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The Mandaic alphabet appears to be based on the Aramaic alphabet and first appeared sometime during the 2nd century AD. The Mandaic name for the alphabet is Abagada or Abaga, after the first few letters. The Mandaeans believe that all the letters of their alphabet have magical properties, and impart mysteries (raze). (...)

Mandaic is used to write Mandaic, the liturgical language of the Mandaean religion.

Modern Cyrillic script. The Cyrillic alphabet has been adapted to write more than 50 different languages, mainly in Russia, Central Asia and Eastern Europe. In many cases additional letters are used, some of which are adaptations of standard Cyrillic letters, while others are taken from the Greek or Latin alphabets. (...)

Cyrillic-relating to the Slavic alphabet derived from the Greek and traditionally attributed to St. in modified form still used in modern Slavic languages.

Armenian alphabet, language and pronunciation

Details of the Armenian alphabet and language, which is spoken mainly in Armenia by about 6 million people and belongs to its own branch of the Indo-European language family.

Ogham alphabet. Fin has a tattoo of D, A, F, and a triangle to symbolize his family and his lost clan.

Ogham Alphabet – Comparison of Early European Writing Systems: Irish Ogham, Pictish Ogham, Symbols of the Ancient Balts, Vinca Script

Yupik (Yup'ik / Юпик) The Yupik languages belong to the Yupik branch of the Eskimo language family. They are spoken by about 11,800 people in Alaska and Siberia. Yupik is written with the Latin alphabet in Alaska and with the Cyrillic alphabet in Siberia. (...)

Yupik (Yup'ik / Юпик) The Yupik languages belong to the Yupik branch of the Eskimo language family. They are spoken by about people in Alaska and Siberia. Yupik is written with the Latin alphabet in Alaska and with the Cyrillic alphabet in Siberia.

Greenlandic (Kalaallisut) is an Eskimo-Aleut language spoken by about 57,000 people in Greenland (Kalaallit Nunaat) and Denmark. There are three main dialects: West Greenlandic (Kalaallisut), East Greenlandic (Tunumiisut) and North Greenlandic (Inuktun). (...)

Greenlandic (Kalaallisut) is an Eskimo-Aleut language spoken by about people in Greenland (Kalaallit Nunaat) and Denmark. There are three main dialects: West Greenlandic (Kalaallisut), East Greenlandic (Tunumiisut) and North Greenlandic (Inuktun).

Dungan (хуэйзў йүян / huejzw jyian) is a variety of Chinese spoken in Kyrgyzstan, Kazakhstan and Uzbekistan. There are approximately 90,000 speakers. The native name for the language is Хуэйзў йүян, which means 'language of the Hui'. In Chinese it is known as 东干语 (dōnggānyǔ). (...)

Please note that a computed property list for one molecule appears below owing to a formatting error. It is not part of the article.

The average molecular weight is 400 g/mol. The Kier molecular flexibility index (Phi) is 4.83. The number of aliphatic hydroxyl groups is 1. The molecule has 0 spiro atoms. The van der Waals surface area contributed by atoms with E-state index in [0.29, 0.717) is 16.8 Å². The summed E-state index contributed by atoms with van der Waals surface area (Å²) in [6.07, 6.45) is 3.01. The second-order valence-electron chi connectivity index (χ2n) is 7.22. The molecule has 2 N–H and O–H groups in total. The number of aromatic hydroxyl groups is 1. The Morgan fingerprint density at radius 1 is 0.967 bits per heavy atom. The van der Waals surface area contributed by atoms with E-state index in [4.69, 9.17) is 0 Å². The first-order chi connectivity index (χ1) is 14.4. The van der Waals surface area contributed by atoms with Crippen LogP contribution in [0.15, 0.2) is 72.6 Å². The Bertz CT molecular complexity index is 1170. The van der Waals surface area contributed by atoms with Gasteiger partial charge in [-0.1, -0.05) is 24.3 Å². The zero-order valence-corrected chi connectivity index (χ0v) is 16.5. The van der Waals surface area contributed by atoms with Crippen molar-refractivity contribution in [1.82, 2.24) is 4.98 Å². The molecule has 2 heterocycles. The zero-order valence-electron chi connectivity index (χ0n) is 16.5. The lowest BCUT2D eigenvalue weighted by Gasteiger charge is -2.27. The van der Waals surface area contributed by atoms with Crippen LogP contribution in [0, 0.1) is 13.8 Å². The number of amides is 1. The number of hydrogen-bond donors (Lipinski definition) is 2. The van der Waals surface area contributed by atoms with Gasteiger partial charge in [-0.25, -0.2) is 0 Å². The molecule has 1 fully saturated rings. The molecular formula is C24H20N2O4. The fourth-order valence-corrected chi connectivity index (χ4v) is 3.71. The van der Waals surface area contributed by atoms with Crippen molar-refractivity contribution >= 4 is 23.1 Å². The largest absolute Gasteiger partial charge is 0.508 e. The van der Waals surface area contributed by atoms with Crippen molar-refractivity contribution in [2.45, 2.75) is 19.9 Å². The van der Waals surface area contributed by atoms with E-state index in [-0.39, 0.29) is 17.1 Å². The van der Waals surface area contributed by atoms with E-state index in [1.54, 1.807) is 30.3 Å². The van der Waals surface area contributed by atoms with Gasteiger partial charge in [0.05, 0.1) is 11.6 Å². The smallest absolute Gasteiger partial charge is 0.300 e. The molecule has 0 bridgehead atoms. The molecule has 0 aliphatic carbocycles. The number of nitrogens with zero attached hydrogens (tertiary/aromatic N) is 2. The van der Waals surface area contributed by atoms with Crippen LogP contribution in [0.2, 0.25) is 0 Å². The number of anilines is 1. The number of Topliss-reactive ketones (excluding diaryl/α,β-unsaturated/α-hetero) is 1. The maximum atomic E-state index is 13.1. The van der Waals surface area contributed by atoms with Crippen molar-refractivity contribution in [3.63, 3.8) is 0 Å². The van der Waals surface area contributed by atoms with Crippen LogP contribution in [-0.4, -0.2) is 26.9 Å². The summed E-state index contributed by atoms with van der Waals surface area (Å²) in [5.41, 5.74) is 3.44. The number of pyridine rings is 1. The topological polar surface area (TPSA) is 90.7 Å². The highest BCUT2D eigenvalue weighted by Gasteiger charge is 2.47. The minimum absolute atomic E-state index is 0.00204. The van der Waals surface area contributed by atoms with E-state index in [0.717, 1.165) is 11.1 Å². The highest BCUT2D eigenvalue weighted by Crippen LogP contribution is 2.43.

Dungan is a variety of Chinese written with the Cyrillic alphabet and spoken in Kyrgyzstan, Kazakhstan and Uzbekistan by about people.

Old Church Slavonic version of the Cyrillic alphabet (10th century)

The Cyrillic alphabet (Template:Pron-en) or azbuka is an alphabetic writing system developed in.

Luxembourgish (Lëtzebuergesch) is a Germanic language spoken by about 400,000 people in Luxembourg (Lëtzebuerg), France (Frankräich), Belgium (Belsch) and Germany (Däitschland). There are also a few Luxembourgish speakers in the USA. It has a lot in common with German and Dutch, and has also borrowed some words from French, e.g. merci (thank you). (...)

Luxembourgish is a West Germanic language spoken in Luxembourg, France, Germany and Belgium by about people.

Nǁng or Nǁŋǃke, which is also known as Nǀu, is the only surviving member of the !Ui branch of the Tuu or Khoisan language family. It was declared extinct in 1973, but in the 1990s the South African San Institute managed to find 25 people who could speak or understand the language. Today there are fewer than 10 speakers left in South Africa and Botswana, but they use Afrikaans or Tswana as their every day languages rather than Nǁng. (...)

Information about Nǁng, a Tuu/Koisan language spoken in South Africa and Botswana by fewer than 10 people.

This is the Sanskrit language. This language is an Indo-Aryan language. This language is most common in those that practice the Hindu religion. It's also popular in Buddhism and Jainism

An Indo-Aryan language, Sanskrit is commonly spoken by those that practice Hinduism, Buddhism and Jainism.

The Pahawh Hmong alphabet was invented in 1959 by Shong Lue Yang (Shong Lue Yang's name in the Pahawh Hmong alphabet), an illiterate Hmong farmer living in northern Laos close to the border with Vietnam. Used to write Hmong, a Hmong-Mien language spoken by about 2.6 million people in China, Vietnam, Laos, Thailand, USA, and French Guiana. (...)

The Pahawh Hmong alphabet was invented in 1959 to write the Hmong language of Vietnam. It is a type of syllabic alphabet.

Khoekhoe alphabet and pronunication

Khoekhoe (Nama) is a Khoisan language spoken in South Africa, Botswana and Namibia by about people.

Malay (Bahasa Melayu / بهاس ملايو) is an Austronesian language spoken in Malaysia, Indonesia, Singapore, Brunei and Thailand. The total number of speakers of Standard Malay is about 18 million. There are also about 170 million people who speak Indonesian, which is a form of Malay. (...)

Universal of Culture - Language. The official language in Malaysia is Malaysian.

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